With asset sales, the financier takes over the accounts receivable invoices and takes responsibility for collections. In some cases, the financier may also provide cash debits retroactively if invoices are fully collected.

Most factoring companies will not be looking to buy defaulted receivables, rather focusing on short-term receivables. Overall, buying the assets from a company transfers the default risk associated with the accounts receivables to the financing company, which factoring companies seek to minimize.

In asset sale structuring, factoring companies make money on the principal to value spread. Factoring companies also charge fees which make factoring more profitable to the financier.

BlueVine is one of the leading factoring companies in the accounts receivable financing business. They offer several financing options related to accounts receivable including asset sales. The company can connect to multiple accounting software programs including QuickBooks, Xero, and Freshbooks. For asset sales, they pay approximately 90% of a receivables value and will pay the rest minus fees once an invoice has been paid in full. 

Loans

Accounts receivable financing can also be structured as a loan agreement. Loans can be structured in various ways based on the financier. One of the biggest advantages of a loan is that accounts receivable are not sold. A company just gets an advance based on accounts receivable balances. Loans may be unsecured or secured with invoices as collateral. With an accounts receivable loan, a business must repay.

Companies like Fundbox, offer accounts receivable loans and lines of credit based on accounts receivable balances. If approved, Fundbox can advance 100% of an accounts receivable balance. A business must then repay the balance over time, usually with some interest and fees.

Accounts receivable lending companies also benefit from the advantage of system linking. Linking to a companies accounts receivable records through systems such as QuickBooks, Xero, and Freshbooks, can allow for immediate advances against individual invoices or management of line of credit limits overall.

Underwriting

Factoring companies take several elements into consideration when determining whether to onboard a company onto its factoring platform. Furthermore, the terms of each deal and how much is offered in relation to accounts receivable balances will vary.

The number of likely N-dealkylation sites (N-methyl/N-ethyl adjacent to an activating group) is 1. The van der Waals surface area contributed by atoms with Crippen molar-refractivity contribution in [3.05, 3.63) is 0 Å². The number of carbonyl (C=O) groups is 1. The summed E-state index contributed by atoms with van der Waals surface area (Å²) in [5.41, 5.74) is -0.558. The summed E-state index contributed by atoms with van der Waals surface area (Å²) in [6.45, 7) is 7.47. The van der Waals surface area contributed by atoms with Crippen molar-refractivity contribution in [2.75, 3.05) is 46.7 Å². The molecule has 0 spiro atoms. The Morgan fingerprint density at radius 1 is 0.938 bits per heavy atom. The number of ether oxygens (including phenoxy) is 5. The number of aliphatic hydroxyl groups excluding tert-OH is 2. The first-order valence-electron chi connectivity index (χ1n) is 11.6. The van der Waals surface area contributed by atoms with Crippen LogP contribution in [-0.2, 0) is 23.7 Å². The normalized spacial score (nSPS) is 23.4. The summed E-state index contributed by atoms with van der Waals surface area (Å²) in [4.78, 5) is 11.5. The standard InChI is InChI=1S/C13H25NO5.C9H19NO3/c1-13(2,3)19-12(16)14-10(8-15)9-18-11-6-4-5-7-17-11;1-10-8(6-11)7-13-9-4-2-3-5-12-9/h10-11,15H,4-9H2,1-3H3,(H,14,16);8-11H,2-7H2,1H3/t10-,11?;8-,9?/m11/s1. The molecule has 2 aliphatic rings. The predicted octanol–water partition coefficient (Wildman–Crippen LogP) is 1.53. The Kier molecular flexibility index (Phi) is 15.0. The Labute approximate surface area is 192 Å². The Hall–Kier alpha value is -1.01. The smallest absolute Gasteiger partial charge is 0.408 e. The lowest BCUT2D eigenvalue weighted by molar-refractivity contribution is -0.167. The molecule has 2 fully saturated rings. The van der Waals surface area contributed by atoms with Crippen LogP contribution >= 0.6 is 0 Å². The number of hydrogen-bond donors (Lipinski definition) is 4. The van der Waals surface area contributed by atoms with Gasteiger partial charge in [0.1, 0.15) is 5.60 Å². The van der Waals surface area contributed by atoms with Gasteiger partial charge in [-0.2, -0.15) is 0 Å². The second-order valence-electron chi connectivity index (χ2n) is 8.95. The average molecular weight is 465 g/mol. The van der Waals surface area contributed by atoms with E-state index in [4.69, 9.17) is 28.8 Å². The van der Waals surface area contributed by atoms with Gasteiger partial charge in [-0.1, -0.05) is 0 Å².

Accounts receivables owed by large companies or corporations may be more valuable than invoices owed by small companies or individuals. Similarly, newer invoices are usually preferred over older invoices. Typically, the age of receivables will heavily influence the terms of a financing agreement with shorter term receivables leading to better terms and longer term or delinquent receivables potentially leading to lower financing amounts and lower principal to value ratios.

Advantages and Disadvantages

Accounts receivable financing allows companies to get instant access to cash without jumping through hoops or dealing with long waits associated with getting a business loan. When a company uses its accounts receivables for asset sales it does not have to worry about repayment schedules. When a company sells its accounts receivables it also does not have to worry about accounts receivable collections. When a company receives a factoring loan, it may be able to obtain 100% of the value immediately.

Although accounts receivable financing offers a number of diverse advantages, it also can carry a negative connotation. In particular, accounts receivable financing can cost more than financing through traditional lenders, especially for companies perceived to have poor credit. Businesses may lose money from the spread paid for accounts receivables in an asset sale. With a loan structure, the interest expense may be high or may be much more than discounts or default write-offs would amount to.